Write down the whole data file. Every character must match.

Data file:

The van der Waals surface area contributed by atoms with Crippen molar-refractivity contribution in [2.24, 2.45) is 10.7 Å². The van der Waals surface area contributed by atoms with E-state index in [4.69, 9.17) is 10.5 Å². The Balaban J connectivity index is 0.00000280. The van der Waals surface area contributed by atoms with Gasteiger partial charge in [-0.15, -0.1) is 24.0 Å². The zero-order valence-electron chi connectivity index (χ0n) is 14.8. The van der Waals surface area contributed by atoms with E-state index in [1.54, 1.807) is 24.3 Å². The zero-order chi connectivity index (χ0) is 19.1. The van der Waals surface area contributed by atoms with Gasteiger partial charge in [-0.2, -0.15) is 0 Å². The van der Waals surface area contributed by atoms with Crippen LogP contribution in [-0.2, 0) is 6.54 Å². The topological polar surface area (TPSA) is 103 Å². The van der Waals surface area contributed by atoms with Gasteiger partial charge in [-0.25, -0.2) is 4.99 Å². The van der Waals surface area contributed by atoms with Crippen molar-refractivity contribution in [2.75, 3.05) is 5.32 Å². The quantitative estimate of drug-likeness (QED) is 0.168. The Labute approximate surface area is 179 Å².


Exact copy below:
The van der Waals surface area contributed by atoms with Crippen molar-refractivity contribution in [2.24, 2.45) is 10.7 Å². The van der Waals surface area contributed by atoms with E-state index in [4.69, 9.17) is 10.5 Å². The Balaban J connectivity index is 0.00000280. The van der Waals surface area contributed by atoms with Gasteiger partial charge in [-0.15, -0.1) is 24.0 Å². The zero-order valence-electron chi connectivity index (χ0n) is 14.8. The van der Waals surface area contributed by atoms with E-state index in [1.54, 1.807) is 24.3 Å². The zero-order chi connectivity index (χ0) is 19.1. The van der Waals surface area contributed by atoms with Gasteiger partial charge in [-0.2, -0.15) is 0 Å². The van der Waals surface area contributed by atoms with Crippen LogP contribution in [-0.2, 0) is 6.54 Å². The topological polar surface area (TPSA) is 103 Å². The van der Waals surface area contributed by atoms with Gasteiger partial charge in [-0.25, -0.2) is 4.99 Å². The van der Waals surface area contributed by atoms with Crippen molar-refractivity contribution in [2.75, 3.05) is 5.32 Å². The quantitative estimate of drug-likeness (QED) is 0.168. The Labute approximate surface area is 179 Å².